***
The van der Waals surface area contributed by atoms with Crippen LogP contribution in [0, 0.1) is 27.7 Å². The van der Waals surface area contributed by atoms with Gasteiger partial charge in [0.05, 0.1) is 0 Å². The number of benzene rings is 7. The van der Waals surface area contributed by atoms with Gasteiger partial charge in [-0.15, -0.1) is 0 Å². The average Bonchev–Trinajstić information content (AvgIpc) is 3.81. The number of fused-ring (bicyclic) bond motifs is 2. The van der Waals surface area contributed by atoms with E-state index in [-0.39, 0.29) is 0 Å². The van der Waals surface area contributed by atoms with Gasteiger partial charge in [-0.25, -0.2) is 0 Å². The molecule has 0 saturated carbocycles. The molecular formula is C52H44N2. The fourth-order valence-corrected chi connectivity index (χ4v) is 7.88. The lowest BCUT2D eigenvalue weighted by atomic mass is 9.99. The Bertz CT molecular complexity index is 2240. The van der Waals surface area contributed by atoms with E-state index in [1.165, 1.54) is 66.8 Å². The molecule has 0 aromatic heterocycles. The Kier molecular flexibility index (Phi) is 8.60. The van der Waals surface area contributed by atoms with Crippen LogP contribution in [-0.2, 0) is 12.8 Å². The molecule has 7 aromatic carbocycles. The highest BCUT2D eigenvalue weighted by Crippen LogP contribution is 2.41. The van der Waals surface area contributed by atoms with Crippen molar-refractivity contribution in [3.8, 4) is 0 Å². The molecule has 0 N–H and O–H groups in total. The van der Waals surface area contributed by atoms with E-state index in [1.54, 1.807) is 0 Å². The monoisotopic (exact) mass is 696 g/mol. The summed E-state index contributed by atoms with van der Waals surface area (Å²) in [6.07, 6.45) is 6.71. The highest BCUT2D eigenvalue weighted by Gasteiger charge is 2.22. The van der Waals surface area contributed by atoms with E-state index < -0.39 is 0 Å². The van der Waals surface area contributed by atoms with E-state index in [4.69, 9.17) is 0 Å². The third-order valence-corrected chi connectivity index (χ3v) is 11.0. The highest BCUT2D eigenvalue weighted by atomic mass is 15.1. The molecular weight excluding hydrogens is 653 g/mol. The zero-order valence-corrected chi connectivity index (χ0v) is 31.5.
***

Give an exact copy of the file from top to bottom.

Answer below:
The van der Waals surface area contributed by atoms with Crippen LogP contribution in [0, 0.1) is 27.7 Å². The van der Waals surface area contributed by atoms with Gasteiger partial charge in [0.05, 0.1) is 0 Å². The number of benzene rings is 7. The van der Waals surface area contributed by atoms with Gasteiger partial charge in [-0.15, -0.1) is 0 Å². The average Bonchev–Trinajstić information content (AvgIpc) is 3.81. The number of fused-ring (bicyclic) bond motifs is 2. The van der Waals surface area contributed by atoms with E-state index in [-0.39, 0.29) is 0 Å². The van der Waals surface area contributed by atoms with Gasteiger partial charge in [-0.25, -0.2) is 0 Å². The molecule has 0 saturated carbocycles. The molecular formula is C52H44N2. The fourth-order valence-corrected chi connectivity index (χ4v) is 7.88. The lowest BCUT2D eigenvalue weighted by atomic mass is 9.99. The Bertz CT molecular complexity index is 2240. The van der Waals surface area contributed by atoms with E-state index in [1.165, 1.54) is 66.8 Å². The molecule has 0 aromatic heterocycles. The Kier molecular flexibility index (Phi) is 8.60. The van der Waals surface area contributed by atoms with Crippen LogP contribution in [-0.2, 0) is 12.8 Å². The molecule has 7 aromatic carbocycles. The highest BCUT2D eigenvalue weighted by Crippen LogP contribution is 2.41. The van der Waals surface area contributed by atoms with Crippen molar-refractivity contribution in [3.8, 4) is 0 Å². The molecule has 0 N–H and O–H groups in total. The van der Waals surface area contributed by atoms with E-state index in [1.54, 1.807) is 0 Å². The monoisotopic (exact) mass is 696 g/mol. The summed E-state index contributed by atoms with van der Waals surface area (Å²) in [6.07, 6.45) is 6.71. The highest BCUT2D eigenvalue weighted by Gasteiger charge is 2.22. The van der Waals surface area contributed by atoms with E-state index < -0.39 is 0 Å². The van der Waals surface area contributed by atoms with E-state index in [4.69, 9.17) is 0 Å². The third-order valence-corrected chi connectivity index (χ3v) is 11.0. The highest BCUT2D eigenvalue weighted by atomic mass is 15.1. The molecular weight excluding hydrogens is 653 g/mol. The zero-order valence-corrected chi connectivity index (χ0v) is 31.5.